I drove to work today. Normally, I take the train, but for several stupid reasons, I decided to drive.
Atlanta drivers have a disdain for “rules” and “traffic laws” that make me want to scream. They will pass you in an exit-only lane only to hold up that lane when they try to merge back into traffic 3 cars ahead. Four or five cars will plow through the intersection after the light has changed. The turn signal is apparently a sign of weakness.
So, because some fathead wants to get 6 car lengths ahead, we all sit and suffer in some of the worst traffic in the country. By actually following the rules, you:
- Are forced to sit in the traffic being caused by those that break the rules
- Are probably more of a liability on the road because if everyone is doing “wrong” things, you are the unpredictable one by being different.
Which brings me to metasearch (and a jarring segue). I am currently not sitting in a meeting in Macon to decide which metasearch product the state is going to go with. And, really, it doesn’t matter that much.
Although I won’t name any names, the candidates were down to two choices:
- A “traditional” metasearch that uses standards like Z39.50, SRW/U, etc. to search
- A metasearch that is based on screen scraping
While the research libraries in the state were leaning towards #1, there was something gnawing at us that was hard to deny.
#2 really mopped the floor with #1 as a federated search engine. Not only was it exponentially faster, but it is capable of searching over 95% of our databases (as opposed to #1 which is in the 30-40% range… and does that slowly).
Still, there is other functionality in #1 that still makes it desirable (mostly revolving around workflow and integration into an academic environment, integration with our link resolvers). As a cross database searcher, however, #2 is clearly the winner.
What this brings me to is… How did we get to this point? Why is it actually so much easier and brings better results when we “break the rules”? We have invested a lot of time, thought and energy into creating our standards… how can it possibly be easier to screen scrape results pages rather than use the tools we have created?
I blame libraries first. Securing access via Z39.50, XML gateway, API, etc. has never been a particularly high priority. Metasearch is not only a “systems” issue. It also needs to be looked upon as a collection development issue. If two vendors have “Compendex” and only one of them makes it available through means outside the native web interface, unless that vendor’s native web interface is “the suck” (technical term), they really should be considered the more desirable option. Along with a whole host of other factors, of course. Still, I think non-native access is a very low priority among collection development decisions.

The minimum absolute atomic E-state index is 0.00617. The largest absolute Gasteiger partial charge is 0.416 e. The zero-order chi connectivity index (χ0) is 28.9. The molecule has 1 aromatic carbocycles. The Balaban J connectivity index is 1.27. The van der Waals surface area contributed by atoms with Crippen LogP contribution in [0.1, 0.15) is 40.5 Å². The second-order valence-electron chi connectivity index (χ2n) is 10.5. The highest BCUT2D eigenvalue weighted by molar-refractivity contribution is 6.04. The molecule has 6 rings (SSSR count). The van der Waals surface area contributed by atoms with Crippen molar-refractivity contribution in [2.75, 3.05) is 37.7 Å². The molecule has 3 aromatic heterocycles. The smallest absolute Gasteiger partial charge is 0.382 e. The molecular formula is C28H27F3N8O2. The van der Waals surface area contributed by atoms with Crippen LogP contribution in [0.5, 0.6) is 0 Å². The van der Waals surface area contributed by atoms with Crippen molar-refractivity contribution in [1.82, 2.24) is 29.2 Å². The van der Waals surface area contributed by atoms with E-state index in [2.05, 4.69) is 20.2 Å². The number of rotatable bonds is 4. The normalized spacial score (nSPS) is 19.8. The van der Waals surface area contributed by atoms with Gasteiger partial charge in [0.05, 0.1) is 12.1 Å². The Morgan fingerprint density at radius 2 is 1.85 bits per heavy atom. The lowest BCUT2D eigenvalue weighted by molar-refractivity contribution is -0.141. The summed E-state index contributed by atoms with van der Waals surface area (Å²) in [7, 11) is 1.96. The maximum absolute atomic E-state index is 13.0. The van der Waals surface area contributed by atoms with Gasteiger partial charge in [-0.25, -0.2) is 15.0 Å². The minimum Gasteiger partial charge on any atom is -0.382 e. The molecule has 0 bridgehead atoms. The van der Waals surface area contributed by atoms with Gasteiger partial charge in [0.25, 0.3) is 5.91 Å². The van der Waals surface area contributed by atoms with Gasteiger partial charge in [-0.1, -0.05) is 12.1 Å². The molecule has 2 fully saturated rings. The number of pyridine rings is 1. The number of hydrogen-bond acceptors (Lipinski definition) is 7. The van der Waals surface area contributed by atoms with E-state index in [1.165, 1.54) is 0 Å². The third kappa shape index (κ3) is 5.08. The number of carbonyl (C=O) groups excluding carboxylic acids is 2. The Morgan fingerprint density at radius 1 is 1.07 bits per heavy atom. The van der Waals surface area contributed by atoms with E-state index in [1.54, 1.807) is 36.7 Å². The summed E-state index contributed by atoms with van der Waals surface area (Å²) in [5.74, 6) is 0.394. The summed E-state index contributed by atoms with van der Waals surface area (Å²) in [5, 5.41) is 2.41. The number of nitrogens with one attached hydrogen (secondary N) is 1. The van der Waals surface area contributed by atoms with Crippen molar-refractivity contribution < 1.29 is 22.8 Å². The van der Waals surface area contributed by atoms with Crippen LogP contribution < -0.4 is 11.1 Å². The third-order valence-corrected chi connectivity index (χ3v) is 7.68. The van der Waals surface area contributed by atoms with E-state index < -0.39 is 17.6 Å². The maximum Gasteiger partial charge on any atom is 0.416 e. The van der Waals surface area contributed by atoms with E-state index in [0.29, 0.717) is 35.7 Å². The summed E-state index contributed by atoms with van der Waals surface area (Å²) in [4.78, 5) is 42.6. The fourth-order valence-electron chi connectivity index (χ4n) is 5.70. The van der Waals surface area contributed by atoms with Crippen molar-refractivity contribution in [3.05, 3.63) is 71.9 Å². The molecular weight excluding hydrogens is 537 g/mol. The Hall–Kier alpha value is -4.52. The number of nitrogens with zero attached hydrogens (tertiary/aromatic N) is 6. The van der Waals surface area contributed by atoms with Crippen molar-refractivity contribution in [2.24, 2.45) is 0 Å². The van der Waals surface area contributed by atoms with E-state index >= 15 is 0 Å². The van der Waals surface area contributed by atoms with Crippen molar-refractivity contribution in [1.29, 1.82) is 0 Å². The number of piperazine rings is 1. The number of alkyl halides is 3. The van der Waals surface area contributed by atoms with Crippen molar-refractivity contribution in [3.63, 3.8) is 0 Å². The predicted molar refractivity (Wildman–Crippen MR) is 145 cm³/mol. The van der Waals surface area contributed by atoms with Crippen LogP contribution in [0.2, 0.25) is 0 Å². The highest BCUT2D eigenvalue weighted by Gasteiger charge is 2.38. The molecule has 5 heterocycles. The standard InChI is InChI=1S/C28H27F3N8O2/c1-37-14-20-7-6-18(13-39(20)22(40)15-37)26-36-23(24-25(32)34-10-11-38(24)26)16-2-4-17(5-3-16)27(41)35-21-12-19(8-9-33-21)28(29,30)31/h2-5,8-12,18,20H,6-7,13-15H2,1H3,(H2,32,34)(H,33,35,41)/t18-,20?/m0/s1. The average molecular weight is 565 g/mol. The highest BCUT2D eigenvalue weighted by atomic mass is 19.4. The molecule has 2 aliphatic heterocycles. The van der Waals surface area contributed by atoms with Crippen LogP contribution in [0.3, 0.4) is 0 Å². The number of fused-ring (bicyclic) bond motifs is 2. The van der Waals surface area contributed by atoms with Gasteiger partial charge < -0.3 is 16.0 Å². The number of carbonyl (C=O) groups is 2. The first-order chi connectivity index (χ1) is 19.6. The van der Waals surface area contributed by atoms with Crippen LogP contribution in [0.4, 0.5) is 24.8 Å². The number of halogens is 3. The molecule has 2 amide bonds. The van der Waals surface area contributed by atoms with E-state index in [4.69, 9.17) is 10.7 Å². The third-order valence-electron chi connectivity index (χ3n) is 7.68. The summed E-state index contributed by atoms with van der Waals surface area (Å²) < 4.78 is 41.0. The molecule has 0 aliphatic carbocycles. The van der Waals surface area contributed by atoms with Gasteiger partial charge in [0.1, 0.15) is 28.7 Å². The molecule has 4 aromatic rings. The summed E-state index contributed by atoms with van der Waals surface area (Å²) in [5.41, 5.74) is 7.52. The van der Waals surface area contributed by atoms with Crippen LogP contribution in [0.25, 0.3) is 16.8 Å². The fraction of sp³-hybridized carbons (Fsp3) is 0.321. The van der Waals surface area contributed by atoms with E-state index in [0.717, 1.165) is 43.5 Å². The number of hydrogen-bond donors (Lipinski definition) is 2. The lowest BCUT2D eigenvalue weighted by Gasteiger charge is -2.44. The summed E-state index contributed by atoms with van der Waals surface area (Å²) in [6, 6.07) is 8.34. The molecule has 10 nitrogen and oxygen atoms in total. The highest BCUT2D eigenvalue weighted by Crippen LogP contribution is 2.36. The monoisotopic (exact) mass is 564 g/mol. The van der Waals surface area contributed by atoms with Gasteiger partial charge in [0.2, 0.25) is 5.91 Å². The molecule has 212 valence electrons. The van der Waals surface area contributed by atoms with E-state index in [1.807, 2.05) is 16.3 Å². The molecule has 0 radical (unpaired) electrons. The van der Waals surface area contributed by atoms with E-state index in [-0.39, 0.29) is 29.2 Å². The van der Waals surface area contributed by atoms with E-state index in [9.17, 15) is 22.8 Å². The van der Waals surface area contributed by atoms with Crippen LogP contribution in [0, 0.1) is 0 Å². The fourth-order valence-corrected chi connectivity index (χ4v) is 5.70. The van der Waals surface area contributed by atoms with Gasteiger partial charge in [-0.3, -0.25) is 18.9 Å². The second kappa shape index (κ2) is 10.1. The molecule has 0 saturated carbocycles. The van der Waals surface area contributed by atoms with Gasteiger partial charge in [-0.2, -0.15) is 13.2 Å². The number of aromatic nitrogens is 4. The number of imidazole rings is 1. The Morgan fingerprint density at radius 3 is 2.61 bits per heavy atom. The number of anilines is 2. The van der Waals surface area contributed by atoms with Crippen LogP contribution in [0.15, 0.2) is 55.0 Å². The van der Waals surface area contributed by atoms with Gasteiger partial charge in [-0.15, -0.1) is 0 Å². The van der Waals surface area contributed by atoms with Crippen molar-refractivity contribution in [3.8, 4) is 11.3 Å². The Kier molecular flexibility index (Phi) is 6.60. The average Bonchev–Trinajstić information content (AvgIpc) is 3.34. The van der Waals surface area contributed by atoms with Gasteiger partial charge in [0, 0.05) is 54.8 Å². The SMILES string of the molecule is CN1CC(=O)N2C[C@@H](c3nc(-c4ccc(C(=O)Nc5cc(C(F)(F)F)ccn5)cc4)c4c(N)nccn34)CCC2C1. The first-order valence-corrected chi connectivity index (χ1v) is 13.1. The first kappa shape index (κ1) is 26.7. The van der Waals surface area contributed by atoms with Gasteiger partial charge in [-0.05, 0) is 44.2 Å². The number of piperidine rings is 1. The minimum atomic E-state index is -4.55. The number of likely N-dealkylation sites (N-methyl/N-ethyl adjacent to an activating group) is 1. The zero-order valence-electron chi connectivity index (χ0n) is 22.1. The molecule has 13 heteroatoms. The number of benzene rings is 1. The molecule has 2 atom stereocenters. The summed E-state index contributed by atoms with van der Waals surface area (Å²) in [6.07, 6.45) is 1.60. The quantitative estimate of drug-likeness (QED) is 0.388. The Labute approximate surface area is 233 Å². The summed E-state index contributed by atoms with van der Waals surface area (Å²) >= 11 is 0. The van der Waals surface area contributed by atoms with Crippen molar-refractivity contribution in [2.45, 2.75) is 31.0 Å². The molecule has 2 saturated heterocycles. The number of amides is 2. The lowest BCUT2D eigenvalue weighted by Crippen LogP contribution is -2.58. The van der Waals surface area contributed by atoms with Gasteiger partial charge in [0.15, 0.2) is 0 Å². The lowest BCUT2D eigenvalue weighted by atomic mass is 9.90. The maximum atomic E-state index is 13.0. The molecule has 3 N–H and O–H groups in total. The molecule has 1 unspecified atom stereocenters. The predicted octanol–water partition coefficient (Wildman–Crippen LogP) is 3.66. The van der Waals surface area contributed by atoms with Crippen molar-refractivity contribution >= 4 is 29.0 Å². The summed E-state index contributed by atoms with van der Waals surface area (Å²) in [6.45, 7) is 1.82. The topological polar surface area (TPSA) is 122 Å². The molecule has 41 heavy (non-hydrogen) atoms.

I blame the vendors next. First of all, so many of them don’t even offer some sort of alternative access. Secondly, if they do, it’s an afterthought.
I have been toying with robcaSSon’s federated search project, unhelpfully supplying suggestions when he asks #code4lib for help on particular problems. What Rob has written so far is very cool (but unfinished and therefore not publically available) but it struck me how slowly it searched Academic Search Premier and Business Source Premier (that’s Rob’s “canned” query — those two dbs with the keyword search “hamid karzai and heroin”).
In the native interface, searching across those two dbs is nearly instantaneous… it’s basically just waiting for the browser to render the tables that takes any time. In Rob’s interface, it takes about 5+ seconds to do the same search (and this is with no load on Rob’s end, since it’s not in production… so real world performance would probably be lower). Now, as we learned from Metasearch product #1, this is sadly respectable in the metasearch arena. It’s still bad, though, and I wanted to figure out why it took so much longer.
Using indexdata’s handy yaz-client, I fired up a Z39.50 session to EBSCO’s Z39.50 server to investigate. Searching “hamid karzai and heroin” took a little over 4 seconds. Hmm. 4 seconds?! So I did a search for “female genital mutilation”. 0.2 seconds. Hmm. I did the original search again. 0.05 seconds. Wow. I exited out of yaz-client and then reopened the connection and did it all again. Basically the same thing.
So, apparently it’s the first search in a session that’s a problem. And that sucks. Inherently, every search in a metasearch is the first search in the session. Certainly some connections can be cached, but this definitely raises the complexity of the application and, no matter what, not everything can be cached all the time.
Now, yazproxy would be perfect for dealing with this. It could maintain the session information and at the same time transform the output to xml. Everybody wins! Well, except I can’t get it to work. I guess that’s a bit of a hindrance…
So, again, by trying to do right and follow the standards our community has set, we are left behind the sloppy, inexact searching of a screen scraping method. Ultimately, we all lose, though, because screen scraping can only go so far. The richness of services we can layer upon a screen scaper has far less depth than that of a structured search.
And laying on the horn doesn’t really help…